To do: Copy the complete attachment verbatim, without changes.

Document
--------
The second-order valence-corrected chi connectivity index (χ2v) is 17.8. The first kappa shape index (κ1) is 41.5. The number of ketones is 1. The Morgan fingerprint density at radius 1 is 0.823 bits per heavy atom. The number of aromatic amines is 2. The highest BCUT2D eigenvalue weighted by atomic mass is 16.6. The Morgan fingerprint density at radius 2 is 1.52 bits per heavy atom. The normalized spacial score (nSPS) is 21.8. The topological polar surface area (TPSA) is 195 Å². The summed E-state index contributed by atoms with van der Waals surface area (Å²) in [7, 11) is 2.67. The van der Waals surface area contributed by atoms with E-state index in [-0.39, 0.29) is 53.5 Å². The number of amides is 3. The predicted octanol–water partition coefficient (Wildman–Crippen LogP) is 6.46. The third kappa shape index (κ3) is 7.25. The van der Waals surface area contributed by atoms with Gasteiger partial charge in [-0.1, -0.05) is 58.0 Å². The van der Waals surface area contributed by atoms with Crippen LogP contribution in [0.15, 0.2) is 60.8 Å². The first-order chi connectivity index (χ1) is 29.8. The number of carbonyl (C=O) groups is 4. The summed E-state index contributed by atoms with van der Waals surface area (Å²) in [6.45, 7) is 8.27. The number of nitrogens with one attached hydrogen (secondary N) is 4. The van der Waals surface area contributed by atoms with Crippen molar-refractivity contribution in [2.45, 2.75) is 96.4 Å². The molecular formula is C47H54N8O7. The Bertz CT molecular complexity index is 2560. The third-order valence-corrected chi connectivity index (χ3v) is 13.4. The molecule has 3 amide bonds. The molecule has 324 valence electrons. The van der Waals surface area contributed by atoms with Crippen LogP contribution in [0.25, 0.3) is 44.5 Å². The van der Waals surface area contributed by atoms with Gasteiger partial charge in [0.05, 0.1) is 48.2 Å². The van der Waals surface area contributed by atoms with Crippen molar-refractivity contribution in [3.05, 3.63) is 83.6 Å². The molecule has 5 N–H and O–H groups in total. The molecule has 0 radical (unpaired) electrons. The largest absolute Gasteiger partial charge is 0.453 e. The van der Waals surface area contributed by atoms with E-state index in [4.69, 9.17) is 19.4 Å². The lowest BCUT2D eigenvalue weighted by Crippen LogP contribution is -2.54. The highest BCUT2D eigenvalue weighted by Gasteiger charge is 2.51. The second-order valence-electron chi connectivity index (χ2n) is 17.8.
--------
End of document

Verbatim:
The second-order valence-corrected chi connectivity index (χ2v) is 17.8. The first kappa shape index (κ1) is 41.5. The number of ketones is 1. The Morgan fingerprint density at radius 1 is 0.823 bits per heavy atom. The number of aromatic amines is 2. The highest BCUT2D eigenvalue weighted by atomic mass is 16.6. The Morgan fingerprint density at radius 2 is 1.52 bits per heavy atom. The normalized spacial score (nSPS) is 21.8. The topological polar surface area (TPSA) is 195 Å². The summed E-state index contributed by atoms with van der Waals surface area (Å²) in [7, 11) is 2.67. The van der Waals surface area contributed by atoms with E-state index in [-0.39, 0.29) is 53.5 Å². The number of amides is 3. The predicted octanol–water partition coefficient (Wildman–Crippen LogP) is 6.46. The third kappa shape index (κ3) is 7.25. The van der Waals surface area contributed by atoms with Gasteiger partial charge in [-0.1, -0.05) is 58.0 Å². The van der Waals surface area contributed by atoms with Crippen LogP contribution in [0.15, 0.2) is 60.8 Å². The first-order chi connectivity index (χ1) is 29.8. The number of carbonyl (C=O) groups is 4. The summed E-state index contributed by atoms with van der Waals surface area (Å²) in [6.45, 7) is 8.27. The number of nitrogens with one attached hydrogen (secondary N) is 4. The van der Waals surface area contributed by atoms with Crippen molar-refractivity contribution in [2.45, 2.75) is 96.4 Å². The molecular formula is C47H54N8O7. The Bertz CT molecular complexity index is 2560. The third-order valence-corrected chi connectivity index (χ3v) is 13.4. The molecule has 3 amide bonds. The molecule has 324 valence electrons. The van der Waals surface area contributed by atoms with Crippen LogP contribution in [0.25, 0.3) is 44.5 Å². The van der Waals surface area contributed by atoms with Gasteiger partial charge in [0.05, 0.1) is 48.2 Å². The van der Waals surface area contributed by atoms with Crippen molar-refractivity contribution in [3.05, 3.63) is 83.6 Å². The molecule has 5 N–H and O–H groups in total. The molecule has 0 radical (unpaired) electrons. The largest absolute Gasteiger partial charge is 0.453 e. The van der Waals surface area contributed by atoms with E-state index in [4.69, 9.17) is 19.4 Å². The lowest BCUT2D eigenvalue weighted by Crippen LogP contribution is -2.54. The highest BCUT2D eigenvalue weighted by Gasteiger charge is 2.51. The second-order valence-electron chi connectivity index (χ2n) is 17.8.